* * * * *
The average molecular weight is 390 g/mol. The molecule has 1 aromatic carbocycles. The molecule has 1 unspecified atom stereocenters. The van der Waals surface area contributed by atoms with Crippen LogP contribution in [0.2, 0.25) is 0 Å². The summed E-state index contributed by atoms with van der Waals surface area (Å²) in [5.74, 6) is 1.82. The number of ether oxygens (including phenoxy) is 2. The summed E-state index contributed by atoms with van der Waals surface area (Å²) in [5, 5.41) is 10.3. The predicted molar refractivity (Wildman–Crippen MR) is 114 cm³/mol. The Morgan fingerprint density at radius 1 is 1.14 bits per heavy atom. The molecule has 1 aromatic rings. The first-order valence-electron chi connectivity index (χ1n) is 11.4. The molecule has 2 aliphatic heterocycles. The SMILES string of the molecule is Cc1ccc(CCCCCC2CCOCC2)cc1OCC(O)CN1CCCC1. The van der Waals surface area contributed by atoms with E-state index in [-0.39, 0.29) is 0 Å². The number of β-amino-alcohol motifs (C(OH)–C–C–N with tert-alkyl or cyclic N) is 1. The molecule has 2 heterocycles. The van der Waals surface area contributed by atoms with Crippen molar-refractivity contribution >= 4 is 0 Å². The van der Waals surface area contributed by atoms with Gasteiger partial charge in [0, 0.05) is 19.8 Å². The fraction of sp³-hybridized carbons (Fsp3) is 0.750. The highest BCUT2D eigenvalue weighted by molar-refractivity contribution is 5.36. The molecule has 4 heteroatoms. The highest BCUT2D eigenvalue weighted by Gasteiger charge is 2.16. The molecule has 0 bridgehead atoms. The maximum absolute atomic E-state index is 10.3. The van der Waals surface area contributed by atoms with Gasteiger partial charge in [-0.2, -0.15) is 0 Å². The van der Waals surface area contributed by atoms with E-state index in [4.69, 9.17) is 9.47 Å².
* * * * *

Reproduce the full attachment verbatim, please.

The average molecular weight is 390 g/mol. The molecule has 1 aromatic carbocycles. The molecule has 1 unspecified atom stereocenters. The van der Waals surface area contributed by atoms with Crippen LogP contribution in [0.2, 0.25) is 0 Å². The summed E-state index contributed by atoms with van der Waals surface area (Å²) in [5.74, 6) is 1.82. The number of ether oxygens (including phenoxy) is 2. The summed E-state index contributed by atoms with van der Waals surface area (Å²) in [5, 5.41) is 10.3. The predicted molar refractivity (Wildman–Crippen MR) is 114 cm³/mol. The Morgan fingerprint density at radius 1 is 1.14 bits per heavy atom. The molecule has 1 aromatic rings. The first-order valence-electron chi connectivity index (χ1n) is 11.4. The molecule has 2 aliphatic heterocycles. The SMILES string of the molecule is Cc1ccc(CCCCCC2CCOCC2)cc1OCC(O)CN1CCCC1. The van der Waals surface area contributed by atoms with E-state index in [-0.39, 0.29) is 0 Å². The number of β-amino-alcohol motifs (C(OH)–C–C–N with tert-alkyl or cyclic N) is 1. The molecule has 2 heterocycles. The van der Waals surface area contributed by atoms with Crippen molar-refractivity contribution >= 4 is 0 Å². The van der Waals surface area contributed by atoms with Gasteiger partial charge in [0, 0.05) is 19.8 Å². The fraction of sp³-hybridized carbons (Fsp3) is 0.750. The highest BCUT2D eigenvalue weighted by molar-refractivity contribution is 5.36. The molecule has 4 heteroatoms. The highest BCUT2D eigenvalue weighted by Gasteiger charge is 2.16. The molecule has 0 bridgehead atoms. The maximum absolute atomic E-state index is 10.3. The van der Waals surface area contributed by atoms with Gasteiger partial charge in [-0.2, -0.15) is 0 Å². The van der Waals surface area contributed by atoms with E-state index in [4.69, 9.17) is 9.47 Å².